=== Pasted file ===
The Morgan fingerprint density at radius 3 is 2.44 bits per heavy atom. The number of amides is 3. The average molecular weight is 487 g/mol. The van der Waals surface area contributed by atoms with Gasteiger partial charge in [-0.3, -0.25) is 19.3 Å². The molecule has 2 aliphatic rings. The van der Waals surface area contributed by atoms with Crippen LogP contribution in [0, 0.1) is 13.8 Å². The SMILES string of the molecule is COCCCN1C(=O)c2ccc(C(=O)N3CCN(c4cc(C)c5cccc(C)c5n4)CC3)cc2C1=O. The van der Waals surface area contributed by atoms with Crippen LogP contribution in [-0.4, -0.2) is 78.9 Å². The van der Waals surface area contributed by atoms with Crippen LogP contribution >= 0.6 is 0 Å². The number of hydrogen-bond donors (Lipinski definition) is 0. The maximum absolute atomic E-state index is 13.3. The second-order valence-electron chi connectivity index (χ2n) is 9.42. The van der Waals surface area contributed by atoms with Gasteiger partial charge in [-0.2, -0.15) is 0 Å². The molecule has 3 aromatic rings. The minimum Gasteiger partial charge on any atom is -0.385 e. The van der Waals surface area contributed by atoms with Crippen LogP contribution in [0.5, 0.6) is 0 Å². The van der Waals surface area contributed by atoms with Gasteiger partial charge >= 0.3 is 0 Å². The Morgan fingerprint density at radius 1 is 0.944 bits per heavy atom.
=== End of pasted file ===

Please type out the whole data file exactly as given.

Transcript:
The Morgan fingerprint density at radius 3 is 2.44 bits per heavy atom. The number of amides is 3. The average molecular weight is 487 g/mol. The van der Waals surface area contributed by atoms with Gasteiger partial charge in [-0.3, -0.25) is 19.3 Å². The molecule has 2 aliphatic rings. The van der Waals surface area contributed by atoms with Crippen LogP contribution in [0, 0.1) is 13.8 Å². The SMILES string of the molecule is COCCCN1C(=O)c2ccc(C(=O)N3CCN(c4cc(C)c5cccc(C)c5n4)CC3)cc2C1=O. The van der Waals surface area contributed by atoms with Crippen LogP contribution in [-0.4, -0.2) is 78.9 Å². The van der Waals surface area contributed by atoms with Crippen LogP contribution >= 0.6 is 0 Å². The number of hydrogen-bond donors (Lipinski definition) is 0. The maximum absolute atomic E-state index is 13.3. The second-order valence-electron chi connectivity index (χ2n) is 9.42. The van der Waals surface area contributed by atoms with Gasteiger partial charge in [-0.2, -0.15) is 0 Å². The molecule has 3 aromatic rings. The minimum Gasteiger partial charge on any atom is -0.385 e. The van der Waals surface area contributed by atoms with Crippen LogP contribution in [0.5, 0.6) is 0 Å². The van der Waals surface area contributed by atoms with Gasteiger partial charge >= 0.3 is 0 Å². The Morgan fingerprint density at radius 1 is 0.944 bits per heavy atom.